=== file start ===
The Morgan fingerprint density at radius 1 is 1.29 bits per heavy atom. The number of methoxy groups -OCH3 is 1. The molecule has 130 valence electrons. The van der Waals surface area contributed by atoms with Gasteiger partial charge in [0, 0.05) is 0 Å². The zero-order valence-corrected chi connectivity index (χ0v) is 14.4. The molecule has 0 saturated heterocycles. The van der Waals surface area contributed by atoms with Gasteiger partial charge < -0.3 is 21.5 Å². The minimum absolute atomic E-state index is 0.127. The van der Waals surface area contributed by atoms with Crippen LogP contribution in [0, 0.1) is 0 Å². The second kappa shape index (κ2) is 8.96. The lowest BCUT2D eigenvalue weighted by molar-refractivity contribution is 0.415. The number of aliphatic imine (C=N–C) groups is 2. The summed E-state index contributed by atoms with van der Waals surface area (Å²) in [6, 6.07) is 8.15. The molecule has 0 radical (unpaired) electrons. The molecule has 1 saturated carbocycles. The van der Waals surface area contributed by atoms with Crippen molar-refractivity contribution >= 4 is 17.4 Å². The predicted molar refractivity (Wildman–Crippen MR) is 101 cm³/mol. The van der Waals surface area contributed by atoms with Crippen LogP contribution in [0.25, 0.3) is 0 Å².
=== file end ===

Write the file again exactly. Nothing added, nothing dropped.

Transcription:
The Morgan fingerprint density at radius 1 is 1.29 bits per heavy atom. The number of methoxy groups -OCH3 is 1. The molecule has 130 valence electrons. The van der Waals surface area contributed by atoms with Gasteiger partial charge in [0, 0.05) is 0 Å². The zero-order valence-corrected chi connectivity index (χ0v) is 14.4. The molecule has 0 saturated heterocycles. The van der Waals surface area contributed by atoms with Gasteiger partial charge < -0.3 is 21.5 Å². The minimum absolute atomic E-state index is 0.127. The van der Waals surface area contributed by atoms with Crippen LogP contribution in [0, 0.1) is 0 Å². The second kappa shape index (κ2) is 8.96. The lowest BCUT2D eigenvalue weighted by molar-refractivity contribution is 0.415. The number of aliphatic imine (C=N–C) groups is 2. The summed E-state index contributed by atoms with van der Waals surface area (Å²) in [6, 6.07) is 8.15. The molecule has 0 radical (unpaired) electrons. The molecule has 1 saturated carbocycles. The van der Waals surface area contributed by atoms with Crippen molar-refractivity contribution >= 4 is 17.4 Å². The predicted molar refractivity (Wildman–Crippen MR) is 101 cm³/mol. The van der Waals surface area contributed by atoms with Crippen LogP contribution in [0.25, 0.3) is 0 Å².